Rewards For Rights Ratification? Testing For Tangible And Intangible Benefits Of Human Rights Treaty Ratification, Richard Neilsen, Beth A. Simmons Jan 2012

Rewards For Rights Ratification? Testing For Tangible And Intangible Benefits Of Human Rights Treaty Ratification, Richard Neilsen, Beth A. Simmons

Faculty Scholarship at Penn Law

Among the explanations for state ratification of human rights treaties, few are more common and widely accepted than the conjecture that states are rewarded for ratification by other states. These rewards are expected to come in the form of tangible benefits—foreign aid, trade, and investment—and intangible benefits such as praise, acceptance, and legitimacy. Surprisingly, these explanations for ratification have never been tested empirically. We summarize and clarify the theoretical underpinnings of “reward-for-ratification” theories and test these propositions empirically by looking for increased international aid, economic agreements, and public praise and recognition following ratification of four prominent human rights ...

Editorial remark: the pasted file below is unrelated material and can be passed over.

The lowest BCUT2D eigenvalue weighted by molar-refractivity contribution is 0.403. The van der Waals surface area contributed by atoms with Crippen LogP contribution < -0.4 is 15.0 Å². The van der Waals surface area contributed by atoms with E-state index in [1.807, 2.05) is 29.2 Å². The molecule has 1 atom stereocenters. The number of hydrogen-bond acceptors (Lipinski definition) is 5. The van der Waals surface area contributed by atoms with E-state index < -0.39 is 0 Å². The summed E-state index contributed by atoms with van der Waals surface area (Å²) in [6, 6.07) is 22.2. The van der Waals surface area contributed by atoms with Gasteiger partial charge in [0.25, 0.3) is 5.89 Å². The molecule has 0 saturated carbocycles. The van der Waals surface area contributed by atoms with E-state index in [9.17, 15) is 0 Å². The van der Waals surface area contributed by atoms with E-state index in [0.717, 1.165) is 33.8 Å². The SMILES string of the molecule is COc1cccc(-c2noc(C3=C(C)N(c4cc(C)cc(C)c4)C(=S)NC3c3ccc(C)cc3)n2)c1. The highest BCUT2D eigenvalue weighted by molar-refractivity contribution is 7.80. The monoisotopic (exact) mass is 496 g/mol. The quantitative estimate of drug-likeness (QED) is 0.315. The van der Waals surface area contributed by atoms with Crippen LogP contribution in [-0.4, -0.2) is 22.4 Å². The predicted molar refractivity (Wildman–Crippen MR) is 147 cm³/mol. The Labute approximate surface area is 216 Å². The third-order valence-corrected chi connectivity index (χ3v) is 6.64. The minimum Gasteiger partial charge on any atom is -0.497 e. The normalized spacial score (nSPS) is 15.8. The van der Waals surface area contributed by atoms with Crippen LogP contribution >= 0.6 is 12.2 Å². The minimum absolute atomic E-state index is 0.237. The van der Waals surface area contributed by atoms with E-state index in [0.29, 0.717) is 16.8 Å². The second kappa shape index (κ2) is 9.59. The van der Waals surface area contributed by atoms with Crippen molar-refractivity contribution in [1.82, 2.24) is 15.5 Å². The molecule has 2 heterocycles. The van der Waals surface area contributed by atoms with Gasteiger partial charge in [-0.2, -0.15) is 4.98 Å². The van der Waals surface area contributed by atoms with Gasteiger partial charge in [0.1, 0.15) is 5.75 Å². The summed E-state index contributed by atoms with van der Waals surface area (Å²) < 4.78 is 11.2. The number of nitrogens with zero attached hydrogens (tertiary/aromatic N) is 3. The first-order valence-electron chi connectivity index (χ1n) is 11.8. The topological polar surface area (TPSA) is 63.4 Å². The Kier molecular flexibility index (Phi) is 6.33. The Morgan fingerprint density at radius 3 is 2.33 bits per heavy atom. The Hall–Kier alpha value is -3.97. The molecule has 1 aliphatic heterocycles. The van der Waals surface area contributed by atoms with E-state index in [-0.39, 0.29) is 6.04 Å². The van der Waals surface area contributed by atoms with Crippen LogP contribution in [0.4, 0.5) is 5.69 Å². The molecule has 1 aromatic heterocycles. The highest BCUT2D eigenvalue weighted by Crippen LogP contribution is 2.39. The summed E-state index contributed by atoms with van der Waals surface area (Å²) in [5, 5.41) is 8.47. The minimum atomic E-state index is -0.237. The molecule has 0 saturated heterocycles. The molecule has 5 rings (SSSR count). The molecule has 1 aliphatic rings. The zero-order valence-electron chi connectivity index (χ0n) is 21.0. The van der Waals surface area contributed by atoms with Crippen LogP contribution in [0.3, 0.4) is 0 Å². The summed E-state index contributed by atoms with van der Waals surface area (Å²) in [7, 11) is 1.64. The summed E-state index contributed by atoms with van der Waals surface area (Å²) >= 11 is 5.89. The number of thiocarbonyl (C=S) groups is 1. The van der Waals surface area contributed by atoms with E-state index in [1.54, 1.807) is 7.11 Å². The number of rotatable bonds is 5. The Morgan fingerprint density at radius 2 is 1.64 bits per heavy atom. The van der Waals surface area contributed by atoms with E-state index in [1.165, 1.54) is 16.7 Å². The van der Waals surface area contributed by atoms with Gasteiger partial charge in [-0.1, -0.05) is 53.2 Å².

A Tea Party At The Hague?, Stephen B. Burbank Jan 2012

A Tea Party At The Hague?, Stephen B. Burbank

Faculty Scholarship at Penn Law

In this article, I consider the prospects for and impediments to judicial cooperation with the United States. I do so by describing a personal journey that began more than twenty years ago when I first taught and wrote about international civil litigation. An important part of my journey has involved studying the role that the United States has played, and can usefully play, in fostering judicial cooperation, including through judgment recognition and enforcement. The journey continues but, today, finds me a weary traveler, more worried than ever about the politics and practice of international procedural lawmaking in the United States ...


Notice-And-Comment Sentencing, Stephanos Bibas, Richard A. Bierschbach Jan 2012

Notice-And-Comment Sentencing, Stephanos Bibas, Richard A. Bierschbach

Faculty Scholarship at Penn Law

No abstract provided.


Sex Exceptionalism In Intellectual Property, Jennifer Rothman Jan 2012

Sex Exceptionalism In Intellectual Property, Jennifer Rothman

Faculty Scholarship at Penn Law

The state regulates sexual activity through a combination of criminal and civil sanctions and the award of benefits, such as marriage and First Amendment protections, for acts and speech that conform with the state’s vision of acceptable sex. Although the penalties for non-compliance with the state’s vision of appropriate sex are less severe in intellectual property law than those, for example, in criminal or family law, IP law also signals the state’s views of sex. In this Article written for the Stanford symposium on the Adult Entertainment industry, I extend my consideration of the law’s treatment ...